While few details have emerged surrounding talks between the U.S. and Canada on a North American security perimeter, there is little doubt that deeper military integration between both countries will play an important part of any such deal. Plans for a common security perimeter have renewed calls to expand the NORAD bilateral air defence model to include ground and naval forces. There are also efforts to increase security cooperation in the Arctic and further integrate military command structures.
As part of the Tri Command Vision, North American Aerospace Defense Command (NORAD), United States Northern Command (USNORTHCOM), and Canada Command (Canada COM) are working closer together in the defense and security of North America. Moving forward, the Tri Command strategic goals are to, “Improve unity of effort with each other and with our respective mission partners; develop a culture of continuous collaboration and cooperation in planning, execution, training, information management, and innovation; enhance intelligence and information sharing and fusion.” In order to better achieve these objectives, “The Commands shall develop and share comprehensive, situational awareness and a common operating picture, and must strive to interact seamlessly with each other and with our respective civil authorities, non-governmental organizations and other mission partners.” The Tri Command is part of efforts to merge the three commands into one.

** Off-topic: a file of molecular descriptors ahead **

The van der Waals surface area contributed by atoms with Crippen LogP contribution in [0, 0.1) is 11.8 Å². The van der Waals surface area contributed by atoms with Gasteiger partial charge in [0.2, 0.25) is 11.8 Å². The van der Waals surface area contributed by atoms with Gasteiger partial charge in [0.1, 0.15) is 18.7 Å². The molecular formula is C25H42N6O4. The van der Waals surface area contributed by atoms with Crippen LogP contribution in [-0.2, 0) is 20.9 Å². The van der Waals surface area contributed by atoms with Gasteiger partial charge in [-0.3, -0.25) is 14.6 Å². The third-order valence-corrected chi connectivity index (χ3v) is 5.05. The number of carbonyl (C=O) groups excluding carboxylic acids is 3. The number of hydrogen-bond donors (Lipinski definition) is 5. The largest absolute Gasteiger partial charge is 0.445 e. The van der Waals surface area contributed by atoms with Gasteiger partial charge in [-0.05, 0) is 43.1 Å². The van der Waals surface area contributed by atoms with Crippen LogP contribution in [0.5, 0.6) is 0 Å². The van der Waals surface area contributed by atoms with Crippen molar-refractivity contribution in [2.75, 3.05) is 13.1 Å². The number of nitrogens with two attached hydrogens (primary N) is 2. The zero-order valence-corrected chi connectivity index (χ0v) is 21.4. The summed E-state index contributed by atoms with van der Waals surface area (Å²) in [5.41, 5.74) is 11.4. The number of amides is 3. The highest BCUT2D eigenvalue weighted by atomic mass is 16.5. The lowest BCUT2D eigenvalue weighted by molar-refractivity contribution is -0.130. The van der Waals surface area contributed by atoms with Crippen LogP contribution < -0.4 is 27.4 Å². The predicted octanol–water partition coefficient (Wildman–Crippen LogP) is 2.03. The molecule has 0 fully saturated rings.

In his report, ‘Now for the Hard Part’: A User’s Guide to Renewing the Canadian-American Partnership, Colin Robertson, Vice President and Senior Research Fellow at the Canadian Defence and Foreign Affairs Institute outlines a plan of action for future bilateral relations. With respects to what a common security perimeter deal might look like, he proposed, “Start by extending to our land and sea environments the interoperability that our Air Force already enjoys through NORAD. It will require our Forces in Canada Command to match their current crossservice ‘jointness’ with those of American Forces employed in Northern Command.” Robertson added, “A security perimeter will also go some distance to resolving the remaining disputes and the shared challenges around stewardship, sovereignty and surveillance of the North West Passage and the activities of foreign ships and submarines in Arctic waters.” In a prelude to what joint security in the Arctic might look like, last year’s Operation Nanook, an annual Canadian Forces sovereignty exercise included military participation from the U.S. and Denmark.